Smartphones have changed nearly every aspect of our lives. They have become the personal assistant and digital companion that keeps us punctual, social, and sane. Still, these devices don’t quite shine until we push them - manually launching apps and inputting information.
Pandora demands an artist, Urbanspoon requires a cuisine, and Maps wants a destination.
These minor, but collectively time-consuming requirements signal that our devices have yet to integrate our physical settings with our personal interests.
For instance, when we’re at home on the couch, we’re typically in the mood for relaxing things — be it a good TV show or book. And when we’re working out at the gym, we often seek out motivational music. These contexts are easy to generalize, but extremely hard to personalize. The right show, book, or playlist can vary infinitely depending on our taste, personality, and culture.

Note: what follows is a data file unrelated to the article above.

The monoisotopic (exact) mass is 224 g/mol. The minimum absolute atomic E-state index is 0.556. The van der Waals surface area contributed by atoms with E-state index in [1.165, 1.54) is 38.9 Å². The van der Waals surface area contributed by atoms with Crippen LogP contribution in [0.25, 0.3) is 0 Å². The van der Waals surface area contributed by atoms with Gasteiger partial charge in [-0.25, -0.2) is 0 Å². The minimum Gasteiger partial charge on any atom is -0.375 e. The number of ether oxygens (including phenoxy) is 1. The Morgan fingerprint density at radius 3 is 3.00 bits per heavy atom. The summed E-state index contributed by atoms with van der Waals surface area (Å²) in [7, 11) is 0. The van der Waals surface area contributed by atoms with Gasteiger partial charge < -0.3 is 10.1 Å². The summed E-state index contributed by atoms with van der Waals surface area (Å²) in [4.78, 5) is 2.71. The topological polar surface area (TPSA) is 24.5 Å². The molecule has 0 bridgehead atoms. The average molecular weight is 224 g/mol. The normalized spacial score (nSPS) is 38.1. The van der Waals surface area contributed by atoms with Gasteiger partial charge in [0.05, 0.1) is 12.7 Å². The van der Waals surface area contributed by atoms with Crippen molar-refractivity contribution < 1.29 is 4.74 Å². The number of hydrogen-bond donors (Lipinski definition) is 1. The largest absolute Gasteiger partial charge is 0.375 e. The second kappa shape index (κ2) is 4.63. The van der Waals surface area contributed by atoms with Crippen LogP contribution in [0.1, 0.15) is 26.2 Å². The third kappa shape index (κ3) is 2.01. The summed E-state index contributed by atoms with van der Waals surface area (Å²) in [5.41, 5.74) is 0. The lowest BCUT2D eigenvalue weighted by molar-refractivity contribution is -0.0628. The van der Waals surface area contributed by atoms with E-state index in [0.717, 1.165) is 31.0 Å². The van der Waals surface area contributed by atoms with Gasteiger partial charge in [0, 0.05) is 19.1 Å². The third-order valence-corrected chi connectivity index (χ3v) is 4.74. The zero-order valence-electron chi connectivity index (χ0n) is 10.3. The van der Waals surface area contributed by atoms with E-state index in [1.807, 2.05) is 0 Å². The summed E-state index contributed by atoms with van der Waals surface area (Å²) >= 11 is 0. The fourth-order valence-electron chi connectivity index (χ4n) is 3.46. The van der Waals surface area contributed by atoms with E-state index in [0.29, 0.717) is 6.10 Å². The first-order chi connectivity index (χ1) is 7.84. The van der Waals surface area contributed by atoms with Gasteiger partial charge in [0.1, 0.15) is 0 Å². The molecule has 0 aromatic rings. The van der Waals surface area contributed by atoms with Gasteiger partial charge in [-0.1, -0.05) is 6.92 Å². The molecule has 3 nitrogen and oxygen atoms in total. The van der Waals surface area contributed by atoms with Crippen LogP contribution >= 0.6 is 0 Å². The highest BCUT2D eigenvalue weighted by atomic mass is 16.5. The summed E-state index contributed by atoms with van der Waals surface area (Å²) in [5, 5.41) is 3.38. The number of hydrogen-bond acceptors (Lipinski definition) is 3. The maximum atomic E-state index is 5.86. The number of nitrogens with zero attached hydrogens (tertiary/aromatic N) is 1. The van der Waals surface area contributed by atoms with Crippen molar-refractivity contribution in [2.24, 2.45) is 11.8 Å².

Many of today’s smartphones, though, house over ten sensors that gather all kinds of information about us. The accelerometer measures our speed, the GPS our location, and the radio our connections. So too, a microphone hears our sounds, the camera sees our sights, and a gyroscope feels our motion.
By coupling this sensory information with third-party data, our devices are beginning to usher in a new culture driven by context, wherein experiences and recommendations can be automatically catered to us. Instead of manually tapping to set our Android’s alarm at bedtime, it be will able to infer from our Google Calendar appointments and Google Maps traffic data just how long we need to commute to make our first meeting on time and wake us accordingly.
Similarly, in time, our iPhone’s accelerometer will sense an increase in speed as we leave our driveway, link to our social graph on Facebook to determine which artists we like, and infer the best Pandora station to start playing us before we join Monday morning traffic.
Context culture will change the way we live, work, and play.